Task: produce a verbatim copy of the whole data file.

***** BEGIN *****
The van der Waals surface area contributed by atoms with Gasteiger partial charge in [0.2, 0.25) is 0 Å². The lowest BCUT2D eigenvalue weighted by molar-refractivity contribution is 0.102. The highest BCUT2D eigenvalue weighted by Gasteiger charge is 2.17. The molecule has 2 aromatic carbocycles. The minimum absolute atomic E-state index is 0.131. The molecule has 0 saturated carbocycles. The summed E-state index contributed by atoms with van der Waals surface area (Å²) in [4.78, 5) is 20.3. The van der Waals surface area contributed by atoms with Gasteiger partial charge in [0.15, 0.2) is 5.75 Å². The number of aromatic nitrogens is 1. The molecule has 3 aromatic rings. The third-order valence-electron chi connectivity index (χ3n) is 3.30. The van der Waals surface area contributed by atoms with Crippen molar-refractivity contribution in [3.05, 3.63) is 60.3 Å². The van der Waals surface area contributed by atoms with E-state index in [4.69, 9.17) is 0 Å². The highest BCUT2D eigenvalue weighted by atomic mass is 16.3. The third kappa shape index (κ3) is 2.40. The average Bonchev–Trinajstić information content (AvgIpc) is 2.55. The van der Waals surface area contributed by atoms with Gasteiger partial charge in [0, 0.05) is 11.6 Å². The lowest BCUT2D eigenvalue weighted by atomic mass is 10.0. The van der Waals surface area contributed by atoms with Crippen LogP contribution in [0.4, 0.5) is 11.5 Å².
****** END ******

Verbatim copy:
The van der Waals surface area contributed by atoms with Gasteiger partial charge in [0.2, 0.25) is 0 Å². The lowest BCUT2D eigenvalue weighted by molar-refractivity contribution is 0.102. The highest BCUT2D eigenvalue weighted by Gasteiger charge is 2.17. The molecule has 2 aromatic carbocycles. The minimum absolute atomic E-state index is 0.131. The molecule has 0 saturated carbocycles. The summed E-state index contributed by atoms with van der Waals surface area (Å²) in [4.78, 5) is 20.3. The van der Waals surface area contributed by atoms with Gasteiger partial charge in [0.15, 0.2) is 5.75 Å². The number of aromatic nitrogens is 1. The molecule has 3 aromatic rings. The third-order valence-electron chi connectivity index (χ3n) is 3.30. The van der Waals surface area contributed by atoms with Crippen molar-refractivity contribution in [3.05, 3.63) is 60.3 Å². The van der Waals surface area contributed by atoms with E-state index in [4.69, 9.17) is 0 Å². The highest BCUT2D eigenvalue weighted by atomic mass is 16.3. The third kappa shape index (κ3) is 2.40. The average Bonchev–Trinajstić information content (AvgIpc) is 2.55. The van der Waals surface area contributed by atoms with Gasteiger partial charge in [0, 0.05) is 11.6 Å². The lowest BCUT2D eigenvalue weighted by atomic mass is 10.0. The van der Waals surface area contributed by atoms with Crippen LogP contribution in [0.4, 0.5) is 11.5 Å².